When the UK solar market first took off in 2011, an often-heard question was ‘why bother, couldn’t you just install in much hotter, sunnier climates further south?’
The UK has ultimately proved to be a very attractive solar market, although, all things being equal, a kilowatt of solar installed in countries nearer the equator could yield up to double the amount of electricity of a kilowatt installed in the sunniest parts of Britain.
Unlock unlimited access for 12 whole months of distinctive global analysis
Photovoltaics International is now included.
- Regular insight and analysis of the industry’s biggest developments
- In-depth interviews with the industry’s leading figures
- Unlimited digital access to the PV Tech Power journal catalogue
- Unlimited digital access to the Photovoltaics International journal catalogue
- Access to more than 1,000 technical papers
- Discounts on Solar Media’s portfolio of events, in-person and virtual
Or continue reading this article for free
When the UK government announced an end to the use of EIS and VCT funds for solar in 2014, it left the door open for such funds to be utilised for overseas projects for a further year. However, weather would by no means be the only factor to weigh up when taking a measured approach to this type of investment.
For example, what sort of political and policy risks might be faced; how much does it cost to raise capital; how easy is it to repatriate investors’ money; will the project be built to the same standards as in the UK; would extreme weather events affect the performance of the plant?
Setting our sights on India
India has an excellent solar resource and a strong pipeline of delivered projects. The country’s government has also previously announced very ambitious solar aspirations as part of its proposed solution to deal with growing environmental challenges and reduce its dependence on fossil fuel imports.
However, as seen in the UK, there’s often a large gap between government aspirations and the policies needed for solar to flourish, prompting some UK solar industry veterans to dub the last few years a ‘solarcoaster’.
Nevertheless, the positive case for India continues to build on closer inspection. Firstly, the government has been developing a reputation for business-friendly policies to attract foreign investment. Secondly, it has been tackling the corruption which had tarnished some companies’ experience of working in parts of the country.
The government has also introduced a number of incentives and specific policies to make solar more attractive to overseas investors, including national and state solar auctions, increased investment in the grid and various favourable tax adjustments. As a result, the country has made global headlines for the record low prices being realised in its latest solar auctions.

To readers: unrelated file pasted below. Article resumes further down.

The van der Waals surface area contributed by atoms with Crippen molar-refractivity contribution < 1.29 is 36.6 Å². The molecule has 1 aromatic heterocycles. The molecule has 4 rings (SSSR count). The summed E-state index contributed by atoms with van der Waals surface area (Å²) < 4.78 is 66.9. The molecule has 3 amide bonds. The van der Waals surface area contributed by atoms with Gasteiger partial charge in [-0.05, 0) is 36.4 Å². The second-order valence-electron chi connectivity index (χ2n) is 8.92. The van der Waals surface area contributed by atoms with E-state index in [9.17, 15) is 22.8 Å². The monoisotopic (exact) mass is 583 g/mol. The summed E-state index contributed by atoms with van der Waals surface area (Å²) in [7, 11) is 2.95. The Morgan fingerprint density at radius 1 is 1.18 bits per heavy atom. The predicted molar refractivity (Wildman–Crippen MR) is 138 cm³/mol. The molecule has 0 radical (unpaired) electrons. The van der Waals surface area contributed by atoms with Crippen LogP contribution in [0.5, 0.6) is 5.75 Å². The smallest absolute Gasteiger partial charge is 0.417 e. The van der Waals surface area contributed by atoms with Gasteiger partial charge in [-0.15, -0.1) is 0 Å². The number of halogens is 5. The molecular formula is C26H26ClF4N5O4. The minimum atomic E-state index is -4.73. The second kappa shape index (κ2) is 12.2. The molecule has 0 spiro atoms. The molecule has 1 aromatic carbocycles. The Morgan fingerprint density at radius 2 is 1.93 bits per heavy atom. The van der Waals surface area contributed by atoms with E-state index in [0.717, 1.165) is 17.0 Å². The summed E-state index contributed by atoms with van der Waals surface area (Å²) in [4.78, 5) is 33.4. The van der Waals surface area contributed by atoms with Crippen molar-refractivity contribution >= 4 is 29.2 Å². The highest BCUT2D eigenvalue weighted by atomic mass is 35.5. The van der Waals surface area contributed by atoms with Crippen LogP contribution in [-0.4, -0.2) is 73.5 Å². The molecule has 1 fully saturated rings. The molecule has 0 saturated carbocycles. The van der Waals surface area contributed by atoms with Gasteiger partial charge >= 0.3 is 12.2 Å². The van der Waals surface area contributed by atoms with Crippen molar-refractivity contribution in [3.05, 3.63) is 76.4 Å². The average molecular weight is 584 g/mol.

Challenges along the way
Our existing expertise in the wider solar market and partnership with Armstrong Energy, which has experience of Indian solar projects, meant we could get off to strong start in India, although there are undoubtedly challenges when investing in this new market.
One of the biggest is acquiring the land for the solar farms. Unlike the UK, there are very few large land owners in India. Instead, land is divided up into multiple small plots owned by individuals, requiring a lengthy and complicated process to assemble sufficient land to build the projects.
Dealing with the grid operators (known as ‘Discoms’) can also prove challenging, although this varies from state to state. The operators are not always well capitalised and, unlike in the UK, they also sell electricity directly to their customers. This had implications for the way in which we sought to sell electricity from our projects.
One advantage for UK investors is that the grid infrastructure in India shares similar voltages and design characteristics with the UK network, making aspects of the design process much more straightforward. However, the design needs to take account of the very different climate in India, with the weather veering from long dry spells to intense monsoon seasons and the possibility of localised typhoons.
The Indian government’s continued focus on tackling corruption has had some unexpected impact on our projects. The sudden overnight withdrawal of two types of bank notes caused problems paying sub-contractors, many of whom have traditionally received cash payments. Then, as part of attempts to simplify and introduce stronger controls on the tax system, a new national sales tax has been introduced. This has, in the short term, significantly complicated our contractual and procurement processes whilst we sought clarity on which tax rates should be charged on which inputs.
What does the future hold?
India remains a very attractive market for future solar investment. A quarter of its population of 1.2 billion people have limited access to electricity. The government has made energy access a leading policy objective and, in a very short timeframe, it has already become a leading player in the global solar market, attracting significant overseas capital and spearheading the International Solar Alliance launch. The cost of solar power now undercuts all other energy sources, providing certainty that rapid adoption will continue and ensuring a bright future.